Probably anyone reading this knows by now that my Cultures of Basketball course ends with a student organized intra-class 3 on 3 tournament. What started as an off-hand comment by a UM basketball player in 2011 has become, over the several years I’ve now taught the course, into an integral, culminating experience of the course in which students take responsibility for their own desires, incorporate an embodied, hands-on component to the academic study of basketball culture, and bond strongly with one another, softening a variety of barriers that can make it hard for them to recognize and respect each other as peers—not least the one separating varsity athletes from students who are not varsity athletes.
Category Archives: University of Michigan
This semester, I’m excited to be teaching two sports-related courses in the same semester for the first time. First, I’ll once again be teaching “Cultures of Basketball.” I taught it for the first time in Winter 2011, with few qualifications other than that I loved basketball and stories and had some tools for thinking about both of them. That course sparked my interest and prompted me to learn more about the work of others who were thinking about basketball and culture within the academy. Since then, in light of what I’ve learned, I’ve continued to teach and refine Cultures of Basketball every year. Doing so has both informed and been informed by essays on the topic I’ve begun to publish in scholarly journals. For this semester’s version, I’m reorganizing the course to follow more closely by book manuscript, Ball Don’t Lie! Myth, Genealogy and Invention in the Cultures of Basketball, which I should complete—it’s about 75 % done right now—by the end of the semester. In addition, my experience with Cultures of Basketball and people I’ve met in the broader field led me to want to broaden my range, at least, for now, as a teacher. So, last fall, I rolled out a new, large-lecture format course at Michigan called “Global Sports Cultures” and, this semester, I’m inaugurating another new undergraduate course in Comparative Literature. Under the general, preexisting course rubric “Literature and the Body,” I will be teaching “Writing the Sporting Body.” I want to walk you through the idea behind the course and what we’ll be doing in it. Read more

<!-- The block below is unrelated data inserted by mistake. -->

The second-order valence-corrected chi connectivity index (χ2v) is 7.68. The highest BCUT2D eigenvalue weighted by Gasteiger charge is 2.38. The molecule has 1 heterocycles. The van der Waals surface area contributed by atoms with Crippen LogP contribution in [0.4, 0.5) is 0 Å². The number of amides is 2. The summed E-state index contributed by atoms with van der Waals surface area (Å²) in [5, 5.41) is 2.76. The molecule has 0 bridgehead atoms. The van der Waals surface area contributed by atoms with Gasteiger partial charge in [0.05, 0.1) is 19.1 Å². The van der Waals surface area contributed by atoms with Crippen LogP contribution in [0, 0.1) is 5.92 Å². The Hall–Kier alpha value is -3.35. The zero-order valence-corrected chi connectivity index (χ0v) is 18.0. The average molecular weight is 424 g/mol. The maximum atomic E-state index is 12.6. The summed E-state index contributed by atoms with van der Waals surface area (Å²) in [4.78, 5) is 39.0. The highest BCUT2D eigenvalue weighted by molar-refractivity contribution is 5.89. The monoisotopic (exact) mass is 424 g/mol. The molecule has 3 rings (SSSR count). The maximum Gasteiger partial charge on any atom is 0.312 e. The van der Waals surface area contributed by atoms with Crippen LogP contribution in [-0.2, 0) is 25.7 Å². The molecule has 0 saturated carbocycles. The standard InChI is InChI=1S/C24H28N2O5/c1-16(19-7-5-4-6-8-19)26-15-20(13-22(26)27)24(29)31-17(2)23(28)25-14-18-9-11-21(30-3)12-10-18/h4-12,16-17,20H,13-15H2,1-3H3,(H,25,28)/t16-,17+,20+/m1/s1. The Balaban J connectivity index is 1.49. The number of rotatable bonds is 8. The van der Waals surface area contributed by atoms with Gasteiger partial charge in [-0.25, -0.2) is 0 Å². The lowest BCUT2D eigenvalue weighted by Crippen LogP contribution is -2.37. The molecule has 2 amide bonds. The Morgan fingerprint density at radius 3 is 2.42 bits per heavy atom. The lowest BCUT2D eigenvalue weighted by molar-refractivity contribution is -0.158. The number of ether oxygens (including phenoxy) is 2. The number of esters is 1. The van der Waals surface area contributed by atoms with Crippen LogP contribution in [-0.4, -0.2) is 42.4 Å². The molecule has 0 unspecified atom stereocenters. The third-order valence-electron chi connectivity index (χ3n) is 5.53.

As some of you know, with my colleagues Silke Weineck and Stefan Szymanski I’ve organized a two-day symposium devoted to a discussion of the question: what that we value do we gain and lose by virtue of the current model of incorporating athletics into the university?
The event, free and open to the public, will be held on Friday November 14th and Saturday the 15th in Room 100 of the Hatcher Graduate Library at the University of Michigan campus. It kicks off with a dual keynote address featuring Amy Perko, the Executive Director of the Knight Commission and Taylor Branch, author of The Cartel at 4 pm and 5 pm Friday, respectively. There will be a q and a and discussion following Mr. Branch’s remarks.
Then, beginning Saturday at 10:30 a series of panels will zero in on the guiding question from the perspectives of Economics, Well-Being, Education and Ethics. Each panel will consist of three speakers and will include time for discussion.
So, at 10:30: Rod Fort, Lawrence Kahn and Stephen F. Ross will comprise the Economics panel. Following this at noon will be the Well-Being panel featuring Rebecca Hasson, Jane Ruseski and Billy Hawkins. After a lunch break, the Education panel will begin at 2:15 with me, Jimmy King and Rob Sellers. And the final panel of the symposium, Ethics, will include Jack Hamilton, Bruce Berglund and William Morgan.